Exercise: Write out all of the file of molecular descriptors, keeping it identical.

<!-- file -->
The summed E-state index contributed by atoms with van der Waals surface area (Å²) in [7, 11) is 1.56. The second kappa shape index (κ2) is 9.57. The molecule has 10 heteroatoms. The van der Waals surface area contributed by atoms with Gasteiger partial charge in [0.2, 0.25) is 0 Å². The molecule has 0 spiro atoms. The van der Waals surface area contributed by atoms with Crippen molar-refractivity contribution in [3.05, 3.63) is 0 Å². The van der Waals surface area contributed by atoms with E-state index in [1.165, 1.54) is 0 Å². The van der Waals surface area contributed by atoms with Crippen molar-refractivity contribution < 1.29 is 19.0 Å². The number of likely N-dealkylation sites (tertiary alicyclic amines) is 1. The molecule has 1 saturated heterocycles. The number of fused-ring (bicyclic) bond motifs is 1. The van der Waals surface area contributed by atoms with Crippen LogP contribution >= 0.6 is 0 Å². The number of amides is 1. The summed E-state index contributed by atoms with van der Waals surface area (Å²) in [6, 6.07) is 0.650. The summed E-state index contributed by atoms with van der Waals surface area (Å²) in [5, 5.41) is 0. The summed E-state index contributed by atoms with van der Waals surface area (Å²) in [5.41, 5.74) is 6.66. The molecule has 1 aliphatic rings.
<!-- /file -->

The summed E-state index contributed by atoms with van der Waals surface area (Å²) in [7, 11) is 1.56. The second kappa shape index (κ2) is 9.57. The molecule has 10 heteroatoms. The van der Waals surface area contributed by atoms with Gasteiger partial charge in [0.2, 0.25) is 0 Å². The molecule has 0 spiro atoms. The van der Waals surface area contributed by atoms with Crippen molar-refractivity contribution in [3.05, 3.63) is 0 Å². The van der Waals surface area contributed by atoms with E-state index in [1.165, 1.54) is 0 Å². The van der Waals surface area contributed by atoms with Crippen molar-refractivity contribution < 1.29 is 19.0 Å². The number of likely N-dealkylation sites (tertiary alicyclic amines) is 1. The molecule has 1 saturated heterocycles. The number of fused-ring (bicyclic) bond motifs is 1. The van der Waals surface area contributed by atoms with Crippen LogP contribution >= 0.6 is 0 Å². The number of amides is 1. The summed E-state index contributed by atoms with van der Waals surface area (Å²) in [6, 6.07) is 0.650. The summed E-state index contributed by atoms with van der Waals surface area (Å²) in [5, 5.41) is 0. The summed E-state index contributed by atoms with van der Waals surface area (Å²) in [5.41, 5.74) is 6.66. The molecule has 1 aliphatic rings.